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Ordinary Differential Equations – Linear differential equations… Ordinary Differential Equations 5. Examples of linear differential equations and their applications We consider some examples of systems of linear differential equations with constant coefficients 1 11 1 1 2 21 1 2 1 1 ... ... ... n n n n n n nn y ay a y y a y a y y a y a y n = + + ′= + + ′= + + (5.1) and the linear n-th-order differential equation (n > 1) with constant coefficients (5.2) ( ) ( 1) 1 1 0 ... 0 n n n x a x ax ax + + + + = We discuss suitable methods to compute solutions and the fundamental matrix. In particular, we compute the fundamental matrix for all planar systems (n = 2) and classify these systems according to their properties in phase space. We also introduce the notion of stability for linear differential equations. 5.1. Planar systems 1. Equation of small oscillations. We study the linear second-order differential equation 1 0 0 x ax ax + + = (5.3) for real coefficients a 0 , a 1 . This equation arises from problems in mechanics and electricity. Oscillations of a spring. A mass m coupled to a spring is submitted to a linear force. Newton’s equation of motion reads mx Dx = where D is a positive constant. It is of the form (5.3) with a 0 = D/m and a 1 = 0. If friction is taken into account then a 1 is a positive constant. Small oscillations of the mathematical pendulum. We consider a weightless rod of length l attached at one end and bearing a point mass m at the other end. If x denotes the angle by which the rod deviates from the vertical then . For small deviations sin(x) x and we get an equation of the form (5.3) with a ( ) 2 sin ml x mgl x =− 0 = g/l and a 1 = 0. 1
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Ordinary Differential Equations – Linear differential equations…

Ordinary Differential Equations

5. Examples of linear differential equations and their applications We consider some examples of systems of linear differential equations with constant coefficients

1 11 1 1

2 21 1 2

1 1

......

...

n n

n n

n n nn

y a y a yy a y a y

y a y a yn

′ = + +′ = + +

′ = + +

(5.1)

and the linear n-th-order differential equation (n > 1) with constant coefficients (5.2) ( ) ( 1)

1 1 0... 0n nnx a x a x a x−− ′+ + + + =

We discuss suitable methods to compute solutions and the fundamental matrix. In particular, we compute the fundamental matrix for all planar systems (n = 2) and classify these systems according to their properties in phase space. We also introduce the notion of stability for linear differential equations.

5.1. Planar systems 1. Equation of small oscillations. We study the linear second-order differential equation 1 0 0x a x a x+ + = (5.3) for real coefficients a0, a1. This equation arises from problems in mechanics and electricity. Oscillations of a spring. A mass m coupled to a spring is submitted to a linear force. Newton’s equation of motion reads mx Dx= − where D is a positive constant. It is of the form (5.3) with a0 = D/m and a1= 0. If friction is taken into account then a1 is a positive constant. Small oscillations of the mathematical pendulum. We consider a weightless rod of length l attached at one end and bearing a point mass m at the other end. If x denotes the angle by which the rod deviates from the vertical then . For small deviations sin(x) ≈ x and we get an equation of the form (5.3) with a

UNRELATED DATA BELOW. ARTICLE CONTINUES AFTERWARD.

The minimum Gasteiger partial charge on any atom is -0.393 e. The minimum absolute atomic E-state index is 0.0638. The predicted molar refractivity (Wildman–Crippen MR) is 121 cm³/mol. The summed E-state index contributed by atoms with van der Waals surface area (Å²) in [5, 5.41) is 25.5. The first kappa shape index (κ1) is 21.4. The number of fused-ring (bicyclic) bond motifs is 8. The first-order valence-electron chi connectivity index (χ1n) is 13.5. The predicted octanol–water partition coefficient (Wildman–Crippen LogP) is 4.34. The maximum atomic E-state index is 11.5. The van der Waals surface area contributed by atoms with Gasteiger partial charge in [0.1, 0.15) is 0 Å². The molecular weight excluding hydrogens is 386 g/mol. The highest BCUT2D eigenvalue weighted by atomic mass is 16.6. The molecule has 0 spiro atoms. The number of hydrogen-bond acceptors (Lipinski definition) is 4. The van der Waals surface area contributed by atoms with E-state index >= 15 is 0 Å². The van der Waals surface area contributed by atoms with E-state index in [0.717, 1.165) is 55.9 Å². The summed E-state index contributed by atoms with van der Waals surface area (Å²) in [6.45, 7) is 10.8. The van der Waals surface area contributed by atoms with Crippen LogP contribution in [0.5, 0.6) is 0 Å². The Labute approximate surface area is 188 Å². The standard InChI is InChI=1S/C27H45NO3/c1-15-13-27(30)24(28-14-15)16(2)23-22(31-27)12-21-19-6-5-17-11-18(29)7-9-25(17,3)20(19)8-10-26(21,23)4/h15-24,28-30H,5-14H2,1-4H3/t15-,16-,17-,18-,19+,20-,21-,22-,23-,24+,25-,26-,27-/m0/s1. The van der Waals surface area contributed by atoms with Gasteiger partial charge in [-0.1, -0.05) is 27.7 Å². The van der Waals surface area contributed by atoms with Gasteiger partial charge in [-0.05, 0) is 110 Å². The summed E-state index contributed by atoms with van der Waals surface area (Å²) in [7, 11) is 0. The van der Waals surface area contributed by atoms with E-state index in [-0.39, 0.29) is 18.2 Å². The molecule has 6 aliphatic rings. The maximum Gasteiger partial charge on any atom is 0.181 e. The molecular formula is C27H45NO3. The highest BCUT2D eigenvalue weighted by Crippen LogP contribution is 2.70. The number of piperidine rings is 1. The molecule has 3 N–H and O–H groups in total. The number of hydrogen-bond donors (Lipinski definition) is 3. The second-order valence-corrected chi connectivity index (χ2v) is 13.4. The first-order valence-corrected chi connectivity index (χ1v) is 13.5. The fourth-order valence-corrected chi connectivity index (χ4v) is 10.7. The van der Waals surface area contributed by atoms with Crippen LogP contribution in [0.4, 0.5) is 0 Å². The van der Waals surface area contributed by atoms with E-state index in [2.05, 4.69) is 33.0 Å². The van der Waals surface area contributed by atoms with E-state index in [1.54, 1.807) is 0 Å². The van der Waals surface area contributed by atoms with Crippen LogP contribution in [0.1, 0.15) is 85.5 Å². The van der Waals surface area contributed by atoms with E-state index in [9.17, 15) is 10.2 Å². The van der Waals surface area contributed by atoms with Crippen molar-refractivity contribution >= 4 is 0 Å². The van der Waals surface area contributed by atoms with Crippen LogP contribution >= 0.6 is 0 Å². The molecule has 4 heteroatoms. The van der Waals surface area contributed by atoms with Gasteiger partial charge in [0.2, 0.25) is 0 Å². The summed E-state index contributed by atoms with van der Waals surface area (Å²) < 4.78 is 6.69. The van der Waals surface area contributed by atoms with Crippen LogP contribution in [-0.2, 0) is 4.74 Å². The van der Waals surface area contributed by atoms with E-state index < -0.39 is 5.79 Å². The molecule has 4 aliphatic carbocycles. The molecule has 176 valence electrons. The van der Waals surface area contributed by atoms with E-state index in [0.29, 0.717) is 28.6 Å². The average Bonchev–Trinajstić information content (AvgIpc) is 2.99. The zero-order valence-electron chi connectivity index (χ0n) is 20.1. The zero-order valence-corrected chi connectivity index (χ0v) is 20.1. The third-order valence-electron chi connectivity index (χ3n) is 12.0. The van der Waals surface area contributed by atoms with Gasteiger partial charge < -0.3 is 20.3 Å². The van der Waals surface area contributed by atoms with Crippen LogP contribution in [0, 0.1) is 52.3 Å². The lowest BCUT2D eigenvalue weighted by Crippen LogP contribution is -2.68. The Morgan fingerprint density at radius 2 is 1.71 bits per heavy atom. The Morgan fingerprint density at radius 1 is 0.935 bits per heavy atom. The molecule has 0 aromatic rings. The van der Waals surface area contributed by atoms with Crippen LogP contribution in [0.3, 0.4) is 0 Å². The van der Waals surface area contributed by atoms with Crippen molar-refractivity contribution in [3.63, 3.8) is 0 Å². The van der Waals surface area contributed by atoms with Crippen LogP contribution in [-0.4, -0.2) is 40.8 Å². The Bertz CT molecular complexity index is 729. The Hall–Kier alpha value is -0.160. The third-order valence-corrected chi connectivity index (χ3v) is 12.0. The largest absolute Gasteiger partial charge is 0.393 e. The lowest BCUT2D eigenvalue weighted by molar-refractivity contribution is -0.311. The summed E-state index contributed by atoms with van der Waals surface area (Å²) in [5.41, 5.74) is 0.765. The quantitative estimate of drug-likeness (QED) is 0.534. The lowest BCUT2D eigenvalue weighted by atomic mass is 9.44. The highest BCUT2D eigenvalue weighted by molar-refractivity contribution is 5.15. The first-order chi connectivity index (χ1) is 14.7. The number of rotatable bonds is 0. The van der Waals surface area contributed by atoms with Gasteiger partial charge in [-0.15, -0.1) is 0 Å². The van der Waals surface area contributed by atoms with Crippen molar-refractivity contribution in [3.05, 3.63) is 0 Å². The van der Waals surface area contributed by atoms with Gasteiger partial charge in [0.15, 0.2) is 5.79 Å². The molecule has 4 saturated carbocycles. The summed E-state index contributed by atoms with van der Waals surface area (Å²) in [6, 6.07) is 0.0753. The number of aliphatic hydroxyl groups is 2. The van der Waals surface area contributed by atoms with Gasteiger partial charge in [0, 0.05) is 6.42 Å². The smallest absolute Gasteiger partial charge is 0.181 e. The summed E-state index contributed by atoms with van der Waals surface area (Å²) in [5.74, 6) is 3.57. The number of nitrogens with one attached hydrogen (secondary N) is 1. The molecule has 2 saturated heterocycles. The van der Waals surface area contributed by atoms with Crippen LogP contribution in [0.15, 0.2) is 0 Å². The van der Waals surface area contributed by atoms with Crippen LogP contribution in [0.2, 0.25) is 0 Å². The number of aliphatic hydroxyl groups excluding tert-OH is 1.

( )2 sinml x mgl x= −

0 = g/l and a1= 0.

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Ordinary Differential Equations – Linear differential equations…

Again, if we take into account a force due to friction that is proportional to the velocity then a0 = a1 is a positive constant. Inverted pendulum. If we turn the pendulum upside down, then the sign of the force due to gravitation changes sign and therefore a0 = - g/l. Electrical circuits. The charge y of a condenser of capacity C in a closed electrical circuit with inductivity L and resistance R satisfies the second order differential equation

which is of the form (5.3) with a1 0Ly Ry C y−+ + = 0 = 1/LC and a1= R/L. 1.1. Transformation to a first-order system. The second-order differential equation (5.3) is equivalent to a two-component linear first-order system with matrix A given by

(5.4) 0 1

0 1A

a a

= − −

It is convenient to rewrite A using the trace and the determinant or its eigenvalues. Then

( ) ( ) 1 2 1 2

0 1 0 1det

AA tr A λ λ λ λ

= = − − +

(5.5)

where

( ) ( ) ( )

( ) ( ) ( )

2

1

2

2

4det2

4det2

tr A tr A A

tr A tr A A

λ

λ

− −=

+ −=

(5.6)

are the (possibly complex) eigenvalues of A. If there is no friction (no resistance), then tr(A) = 0 which means that the system is area preserving in phase space. 1.2. Equation in phase space. The equation (5.3) describes a motion in the two-dimensional phase space with coordinates ,x y x=

)

. The matrix A defines the direction field, which is a composition of a rotation and a dilation of the plane. The orbit of a solution is the set of points {( }( ), ( ) ,x t y t t∈ or if we consider y as a function of x the set of points {x, y(x)} where y is (at least formally) a solution of the non-linear first-order differential equation